Australia paves way for uranium sales to Russia

SYDNEY: Australia has cleared the way to sell uranium to Russia against the advice of a parliamentary committee, saying Friday it was satisfied the valuable atomic chemical would not be used in weapons.

Trade Minister Simon Crean said the Australia-Russia Nuclear Cooperation Agreement, signed by Canberra's former conservative administration in September 2007, would ensure any uranium sold was used only for peaceful purposes.

"We have taken considerable time on our part to ensure we're satisfied, the International Atomic Energy Agency is satisfied, that... the strictest of safeguards are in place," Crean told public broadcaster ABC.

The agreement, which is yet to be ratified, means uranium supplied to Russia can only be used for peaceful purposes, must meet IAEA safeguards and can only be used in facilities agreed by Australia.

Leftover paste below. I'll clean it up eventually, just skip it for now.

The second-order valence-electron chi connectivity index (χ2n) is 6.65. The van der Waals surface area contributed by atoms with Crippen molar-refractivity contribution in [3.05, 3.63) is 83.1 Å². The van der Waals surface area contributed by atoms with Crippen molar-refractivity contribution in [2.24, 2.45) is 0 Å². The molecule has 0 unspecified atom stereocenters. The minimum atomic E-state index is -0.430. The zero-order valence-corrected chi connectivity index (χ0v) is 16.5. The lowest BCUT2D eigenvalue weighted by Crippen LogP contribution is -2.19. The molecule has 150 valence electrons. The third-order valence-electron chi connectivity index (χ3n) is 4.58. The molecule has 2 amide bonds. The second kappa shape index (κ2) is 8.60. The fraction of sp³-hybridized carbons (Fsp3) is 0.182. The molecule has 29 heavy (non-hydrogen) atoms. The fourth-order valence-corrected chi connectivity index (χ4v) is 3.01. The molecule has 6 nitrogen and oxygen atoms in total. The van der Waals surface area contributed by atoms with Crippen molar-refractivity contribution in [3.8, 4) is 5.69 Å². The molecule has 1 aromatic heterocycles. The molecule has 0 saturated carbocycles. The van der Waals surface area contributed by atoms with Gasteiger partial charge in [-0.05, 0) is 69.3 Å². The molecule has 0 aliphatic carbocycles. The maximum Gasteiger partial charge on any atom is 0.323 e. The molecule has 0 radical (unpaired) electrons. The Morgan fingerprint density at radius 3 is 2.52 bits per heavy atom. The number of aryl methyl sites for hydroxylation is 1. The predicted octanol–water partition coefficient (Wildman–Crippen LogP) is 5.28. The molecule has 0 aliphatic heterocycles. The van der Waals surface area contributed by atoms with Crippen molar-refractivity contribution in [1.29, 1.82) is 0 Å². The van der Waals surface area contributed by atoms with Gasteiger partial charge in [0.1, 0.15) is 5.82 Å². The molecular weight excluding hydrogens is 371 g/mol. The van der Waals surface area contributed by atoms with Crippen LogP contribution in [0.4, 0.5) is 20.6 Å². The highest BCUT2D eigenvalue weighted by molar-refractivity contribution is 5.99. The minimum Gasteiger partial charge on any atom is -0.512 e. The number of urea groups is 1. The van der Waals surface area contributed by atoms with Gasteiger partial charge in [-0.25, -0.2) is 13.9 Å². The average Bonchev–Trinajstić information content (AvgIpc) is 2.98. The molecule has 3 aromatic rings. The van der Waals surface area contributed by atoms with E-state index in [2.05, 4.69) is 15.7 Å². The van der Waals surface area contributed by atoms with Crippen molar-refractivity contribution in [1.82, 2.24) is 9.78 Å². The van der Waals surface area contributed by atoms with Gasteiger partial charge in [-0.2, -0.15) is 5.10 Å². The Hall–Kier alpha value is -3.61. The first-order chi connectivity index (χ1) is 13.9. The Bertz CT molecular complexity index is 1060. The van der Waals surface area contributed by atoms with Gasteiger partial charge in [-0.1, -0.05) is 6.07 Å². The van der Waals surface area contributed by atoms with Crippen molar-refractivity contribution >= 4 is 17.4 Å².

But a parliamentary inquiry into the treaty had called for the deal not to go ahead unless Russia met a number of conditions, including speeding up reforms to separate civilian and military nuclear plants.

The Greens party said Canberra's response to the recommendations from the Joint Standing Committee on Treaties showed it wanted to "open the uranium floodgates to Russia".

Australia has 27 percent of the world's uranium reserves. The centre-left Labor government has said it will only be sold to nations that are signatories to the Nuclear Non-Proliferation Treaty -- such as Russia.

The position leaves India, which has long campaigned for access to Australian uranium for energy production but remains outside the treaty, unable to tap the resource.

"I think this signals to India that this is the way in which they can be recipients of our supply and it's for India to respond to," Crean said.

Most uranium mined in Australia, the second-largest producer after Canada, ends up in the United States, France and Japan. But Russia is seen as a solid market as the country expands its nuclear energy sector.

Australia and China meanwhile ratified a agreement in 2007 clearing the way for the export of uranium to feed Beijing's giant nuclear power programme.